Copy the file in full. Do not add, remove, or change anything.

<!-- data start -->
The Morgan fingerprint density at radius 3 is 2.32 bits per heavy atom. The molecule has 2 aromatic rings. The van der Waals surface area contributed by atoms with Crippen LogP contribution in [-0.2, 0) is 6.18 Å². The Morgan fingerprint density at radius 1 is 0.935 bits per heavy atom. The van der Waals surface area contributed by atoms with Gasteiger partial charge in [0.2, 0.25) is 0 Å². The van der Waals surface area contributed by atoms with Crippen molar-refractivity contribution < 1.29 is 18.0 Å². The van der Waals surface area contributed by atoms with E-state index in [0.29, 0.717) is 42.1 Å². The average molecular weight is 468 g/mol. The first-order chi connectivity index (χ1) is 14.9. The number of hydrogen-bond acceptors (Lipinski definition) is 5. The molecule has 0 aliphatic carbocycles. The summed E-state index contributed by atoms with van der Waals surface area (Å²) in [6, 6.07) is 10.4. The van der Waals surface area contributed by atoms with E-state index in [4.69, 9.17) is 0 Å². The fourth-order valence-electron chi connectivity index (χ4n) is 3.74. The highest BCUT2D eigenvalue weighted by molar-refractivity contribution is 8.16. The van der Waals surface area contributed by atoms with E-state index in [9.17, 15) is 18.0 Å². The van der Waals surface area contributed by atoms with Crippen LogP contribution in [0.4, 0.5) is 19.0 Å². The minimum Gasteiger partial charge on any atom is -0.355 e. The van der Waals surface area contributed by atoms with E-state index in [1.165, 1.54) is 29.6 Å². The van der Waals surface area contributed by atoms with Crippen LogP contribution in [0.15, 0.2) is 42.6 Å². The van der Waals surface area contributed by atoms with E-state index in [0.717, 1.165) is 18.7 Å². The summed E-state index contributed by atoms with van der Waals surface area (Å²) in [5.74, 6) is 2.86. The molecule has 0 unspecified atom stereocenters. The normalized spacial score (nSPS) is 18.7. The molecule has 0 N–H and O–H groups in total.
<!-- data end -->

The Morgan fingerprint density at radius 3 is 2.32 bits per heavy atom. The molecule has 2 aromatic rings. The van der Waals surface area contributed by atoms with Crippen LogP contribution in [-0.2, 0) is 6.18 Å². The Morgan fingerprint density at radius 1 is 0.935 bits per heavy atom. The van der Waals surface area contributed by atoms with Gasteiger partial charge in [0.2, 0.25) is 0 Å². The van der Waals surface area contributed by atoms with Crippen molar-refractivity contribution < 1.29 is 18.0 Å². The van der Waals surface area contributed by atoms with E-state index in [0.29, 0.717) is 42.1 Å². The average molecular weight is 468 g/mol. The first-order chi connectivity index (χ1) is 14.9. The number of hydrogen-bond acceptors (Lipinski definition) is 5. The molecule has 0 aliphatic carbocycles. The summed E-state index contributed by atoms with van der Waals surface area (Å²) in [6, 6.07) is 10.4. The van der Waals surface area contributed by atoms with E-state index in [4.69, 9.17) is 0 Å². The fourth-order valence-electron chi connectivity index (χ4n) is 3.74. The highest BCUT2D eigenvalue weighted by molar-refractivity contribution is 8.16. The van der Waals surface area contributed by atoms with E-state index in [9.17, 15) is 18.0 Å². The van der Waals surface area contributed by atoms with Crippen LogP contribution in [0.4, 0.5) is 19.0 Å². The minimum Gasteiger partial charge on any atom is -0.355 e. The van der Waals surface area contributed by atoms with E-state index in [1.165, 1.54) is 29.6 Å². The van der Waals surface area contributed by atoms with Crippen LogP contribution in [0.15, 0.2) is 42.6 Å². The van der Waals surface area contributed by atoms with E-state index in [0.717, 1.165) is 18.7 Å². The summed E-state index contributed by atoms with van der Waals surface area (Å²) in [5.74, 6) is 2.86. The molecule has 0 unspecified atom stereocenters. The normalized spacial score (nSPS) is 18.7. The molecule has 0 N–H and O–H groups in total.